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Archive for the ‘word origin’ Category

Hello,

This week’s word is lethologica (pronunciation here) and according to the Oxford English Dictionary it’s a rare word for the inability to remember a particular word or name. Unless you’re one of those blessed people with perfect recall for names of those they’ve met previously, I am sure you’re grappled for a name at some point. I used to try and bluff my way out or avoid the name entirely but having been on the receiving end of that approach, it doesn’t work. Now I admit my fuzziness and ask for a reminder.

Being unable to retrieve a particular word from the memory vaults can hit even a word nerd like myself and can be frustrating so I was delighted to discover there’s a term for this struggle. Lethologica is a relatively recent addition to the English language, possibly coined by Carl Jung and first seen c. 1915. It’s formed by joining two Greek words – lethe which means forgetfulness and logos which means word.

In Greek mythology the River Lethe, also known at the River of Oblivion, ran through the underworld. The souls of the dead drank from it to forget their earthly memories. The goddess of forgetfulness, also called Lethe, supervised this process.

The other four rivers were the Styx or River of Hatred which ringed Hades seven times, the Acheron or River of Pain which is the one the ferryman Charon crossed with the souls, the Phelegethon or River of Fire leading to Tartarus, and the Cocytus or River of Wailing where souls not buried properly were abandoned. Interestingly the Acheron is a real river in Greece.

So the next you’re struggling to name a person or find the perfect word, try distracting your friends with the history of lethologica instead.

Until next time happy reading, writing, and what was that word again – oh yes – wordfooling,

Grace (@Wordfoolery)

p.s. I’m delighted to announce that Wordfoolery has made it to the shortlist in the 2017 V by Very Irish Blog Awards in two categories – Arts & Culture and Books & Literature.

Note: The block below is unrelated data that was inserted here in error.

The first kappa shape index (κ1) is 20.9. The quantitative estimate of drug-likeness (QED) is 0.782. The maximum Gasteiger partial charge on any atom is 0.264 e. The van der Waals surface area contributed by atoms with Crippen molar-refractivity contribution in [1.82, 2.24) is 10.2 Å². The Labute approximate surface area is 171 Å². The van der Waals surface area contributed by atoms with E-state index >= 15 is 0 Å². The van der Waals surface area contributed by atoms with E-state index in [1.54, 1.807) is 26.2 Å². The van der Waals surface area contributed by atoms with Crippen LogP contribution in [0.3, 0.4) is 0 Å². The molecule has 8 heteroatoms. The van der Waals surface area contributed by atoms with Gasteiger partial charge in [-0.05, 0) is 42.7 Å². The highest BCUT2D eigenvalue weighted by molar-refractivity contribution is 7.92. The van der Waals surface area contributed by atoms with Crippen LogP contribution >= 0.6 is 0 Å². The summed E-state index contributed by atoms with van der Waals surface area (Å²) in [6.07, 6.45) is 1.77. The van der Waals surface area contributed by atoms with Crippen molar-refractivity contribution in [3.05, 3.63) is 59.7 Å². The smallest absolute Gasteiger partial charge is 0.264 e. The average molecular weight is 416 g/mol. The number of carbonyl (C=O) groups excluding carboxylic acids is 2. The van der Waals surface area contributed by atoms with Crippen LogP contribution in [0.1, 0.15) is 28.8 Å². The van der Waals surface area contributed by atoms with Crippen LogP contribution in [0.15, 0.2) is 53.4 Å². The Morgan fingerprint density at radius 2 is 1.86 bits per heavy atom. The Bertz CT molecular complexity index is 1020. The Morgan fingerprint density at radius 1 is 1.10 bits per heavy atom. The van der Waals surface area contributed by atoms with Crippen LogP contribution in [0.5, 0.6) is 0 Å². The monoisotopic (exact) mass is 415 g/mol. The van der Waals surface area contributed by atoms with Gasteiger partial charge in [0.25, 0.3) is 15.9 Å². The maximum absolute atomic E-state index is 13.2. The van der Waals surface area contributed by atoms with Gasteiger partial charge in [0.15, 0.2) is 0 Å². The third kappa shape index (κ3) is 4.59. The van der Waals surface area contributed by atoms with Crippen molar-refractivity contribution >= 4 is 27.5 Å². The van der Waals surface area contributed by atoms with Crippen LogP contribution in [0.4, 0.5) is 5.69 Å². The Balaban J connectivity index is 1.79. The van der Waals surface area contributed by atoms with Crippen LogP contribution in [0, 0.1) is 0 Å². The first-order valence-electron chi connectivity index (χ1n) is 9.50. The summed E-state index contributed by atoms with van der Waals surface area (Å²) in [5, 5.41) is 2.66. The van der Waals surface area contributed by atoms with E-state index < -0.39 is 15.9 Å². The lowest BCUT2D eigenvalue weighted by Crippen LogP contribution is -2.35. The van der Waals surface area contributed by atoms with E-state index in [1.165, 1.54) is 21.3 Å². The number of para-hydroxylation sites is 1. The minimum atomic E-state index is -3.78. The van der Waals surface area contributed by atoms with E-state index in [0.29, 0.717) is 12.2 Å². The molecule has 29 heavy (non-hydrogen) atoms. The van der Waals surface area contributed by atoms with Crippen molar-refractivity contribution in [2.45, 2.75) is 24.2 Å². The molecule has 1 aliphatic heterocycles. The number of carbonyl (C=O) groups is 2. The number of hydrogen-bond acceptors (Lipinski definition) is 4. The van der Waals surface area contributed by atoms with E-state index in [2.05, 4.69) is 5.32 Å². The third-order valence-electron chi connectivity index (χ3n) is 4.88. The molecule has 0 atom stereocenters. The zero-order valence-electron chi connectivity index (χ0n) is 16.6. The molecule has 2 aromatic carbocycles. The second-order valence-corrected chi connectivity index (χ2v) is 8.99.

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Hello,

This week’s word is gizzard, simply because I like the way it sounds. I also have a fondness for words containing the letter z. When I taught myself to type when I was ten, I felt sorry for the letters z and q because they’re so rarely used and relegated to the cold outer corners of the keyboard.

Friendly robin in Connemara National Park

The gizzard is part of a bird’s intestines where food is ground up for further digestion, sometimes with the aid of grit. A similar structure exists in earthworms, fish, molluscs, some insects. There is evidence to suggest that some dinosaur species had gizzards too, as did the friendly robin I met in Connemara last month (see left).

Gizzard dates to the 1400s and entered English from the Latin term gigeria which is the plural for giblets, i.e. cooked chicken entrails, a dish my father always savours but not one I’d try personally. From Latin it wandered to French as gesir, and later guisier, the Old North French word for fowl’s liver. From there it finally slipped into Middle English as giser and gizzard for liver. The gizzard isn’t really a liver, but I can imagine it being an easy mistake when cooking chicken entrails, a slippery business at best.

Given that crocodiles and alligators have gizzards I can’t help wondering about the guzzling gizzard of the greedy lizard – a sentence with a plethora of neglected “z”s to enjoy.

Until next time happy reading, writing, and guzzling with your gizzard,

Grace (@Wordfoolery)

 

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Hello,

This week’s word is groin, or groyne. A groin is a long narrow structure in coastal engineering built out into the water to prevent beach erosion by trapping sand. It stabilises the beach on the updrift side but may cause issues in the other direction. As a result they are often built in groups known as groin fields.